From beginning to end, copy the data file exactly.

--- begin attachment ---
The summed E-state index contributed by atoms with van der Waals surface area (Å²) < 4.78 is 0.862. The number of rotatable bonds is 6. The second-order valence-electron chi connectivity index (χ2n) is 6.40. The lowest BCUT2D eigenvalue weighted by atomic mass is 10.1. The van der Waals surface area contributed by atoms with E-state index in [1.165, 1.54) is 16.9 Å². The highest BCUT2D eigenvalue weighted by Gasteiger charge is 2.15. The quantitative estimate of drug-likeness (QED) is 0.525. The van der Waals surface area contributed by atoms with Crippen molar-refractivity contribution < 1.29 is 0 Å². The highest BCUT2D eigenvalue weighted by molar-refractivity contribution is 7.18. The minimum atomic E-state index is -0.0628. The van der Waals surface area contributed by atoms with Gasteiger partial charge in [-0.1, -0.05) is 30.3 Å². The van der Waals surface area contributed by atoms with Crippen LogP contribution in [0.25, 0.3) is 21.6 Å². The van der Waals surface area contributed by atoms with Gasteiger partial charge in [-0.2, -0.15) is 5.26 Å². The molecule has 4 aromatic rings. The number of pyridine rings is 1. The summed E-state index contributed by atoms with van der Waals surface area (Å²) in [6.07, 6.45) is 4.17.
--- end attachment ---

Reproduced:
The summed E-state index contributed by atoms with van der Waals surface area (Å²) < 4.78 is 0.862. The number of rotatable bonds is 6. The second-order valence-electron chi connectivity index (χ2n) is 6.40. The lowest BCUT2D eigenvalue weighted by atomic mass is 10.1. The van der Waals surface area contributed by atoms with E-state index in [1.165, 1.54) is 16.9 Å². The highest BCUT2D eigenvalue weighted by Gasteiger charge is 2.15. The quantitative estimate of drug-likeness (QED) is 0.525. The van der Waals surface area contributed by atoms with Crippen molar-refractivity contribution < 1.29 is 0 Å². The highest BCUT2D eigenvalue weighted by molar-refractivity contribution is 7.18. The minimum atomic E-state index is -0.0628. The van der Waals surface area contributed by atoms with Gasteiger partial charge in [-0.1, -0.05) is 30.3 Å². The van der Waals surface area contributed by atoms with Crippen LogP contribution in [0.25, 0.3) is 21.6 Å². The van der Waals surface area contributed by atoms with Gasteiger partial charge in [-0.2, -0.15) is 5.26 Å². The molecule has 4 aromatic rings. The number of pyridine rings is 1. The summed E-state index contributed by atoms with van der Waals surface area (Å²) in [6.07, 6.45) is 4.17.